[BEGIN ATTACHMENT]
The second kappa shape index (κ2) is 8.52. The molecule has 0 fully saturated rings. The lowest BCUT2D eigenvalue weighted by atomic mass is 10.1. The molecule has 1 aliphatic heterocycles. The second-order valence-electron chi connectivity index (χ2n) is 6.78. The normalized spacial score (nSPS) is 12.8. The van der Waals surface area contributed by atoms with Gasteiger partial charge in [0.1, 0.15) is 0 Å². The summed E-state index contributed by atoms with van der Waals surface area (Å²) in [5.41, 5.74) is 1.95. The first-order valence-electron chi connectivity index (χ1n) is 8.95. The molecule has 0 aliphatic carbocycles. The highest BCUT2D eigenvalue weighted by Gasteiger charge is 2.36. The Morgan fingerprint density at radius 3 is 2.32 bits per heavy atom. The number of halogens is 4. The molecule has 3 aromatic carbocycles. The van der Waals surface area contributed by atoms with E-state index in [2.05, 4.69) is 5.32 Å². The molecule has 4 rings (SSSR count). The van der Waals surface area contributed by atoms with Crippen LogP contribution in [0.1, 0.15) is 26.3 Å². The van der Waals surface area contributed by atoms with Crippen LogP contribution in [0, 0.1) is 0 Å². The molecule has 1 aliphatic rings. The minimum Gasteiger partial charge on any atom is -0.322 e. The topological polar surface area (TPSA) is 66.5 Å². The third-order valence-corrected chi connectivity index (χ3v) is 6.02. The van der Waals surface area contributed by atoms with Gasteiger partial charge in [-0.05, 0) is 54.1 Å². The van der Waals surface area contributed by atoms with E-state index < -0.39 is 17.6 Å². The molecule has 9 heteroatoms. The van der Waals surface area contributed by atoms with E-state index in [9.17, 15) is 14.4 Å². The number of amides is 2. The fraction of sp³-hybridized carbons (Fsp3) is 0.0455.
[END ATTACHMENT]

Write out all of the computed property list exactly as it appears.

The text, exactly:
The second kappa shape index (κ2) is 8.52. The molecule has 0 fully saturated rings. The lowest BCUT2D eigenvalue weighted by atomic mass is 10.1. The molecule has 1 aliphatic heterocycles. The second-order valence-electron chi connectivity index (χ2n) is 6.78. The normalized spacial score (nSPS) is 12.8. The van der Waals surface area contributed by atoms with Gasteiger partial charge in [0.1, 0.15) is 0 Å². The summed E-state index contributed by atoms with van der Waals surface area (Å²) in [5.41, 5.74) is 1.95. The first-order valence-electron chi connectivity index (χ1n) is 8.95. The molecule has 0 aliphatic carbocycles. The highest BCUT2D eigenvalue weighted by Gasteiger charge is 2.36. The Morgan fingerprint density at radius 3 is 2.32 bits per heavy atom. The number of halogens is 4. The molecule has 3 aromatic carbocycles. The van der Waals surface area contributed by atoms with E-state index in [2.05, 4.69) is 5.32 Å². The molecule has 4 rings (SSSR count). The van der Waals surface area contributed by atoms with Crippen LogP contribution in [0.1, 0.15) is 26.3 Å². The van der Waals surface area contributed by atoms with Crippen LogP contribution in [0, 0.1) is 0 Å². The molecule has 1 aliphatic rings. The minimum Gasteiger partial charge on any atom is -0.322 e. The topological polar surface area (TPSA) is 66.5 Å². The third-order valence-corrected chi connectivity index (χ3v) is 6.02. The van der Waals surface area contributed by atoms with Gasteiger partial charge in [-0.05, 0) is 54.1 Å². The van der Waals surface area contributed by atoms with E-state index < -0.39 is 17.6 Å². The molecule has 9 heteroatoms. The van der Waals surface area contributed by atoms with E-state index in [9.17, 15) is 14.4 Å². The number of amides is 2. The fraction of sp³-hybridized carbons (Fsp3) is 0.0455.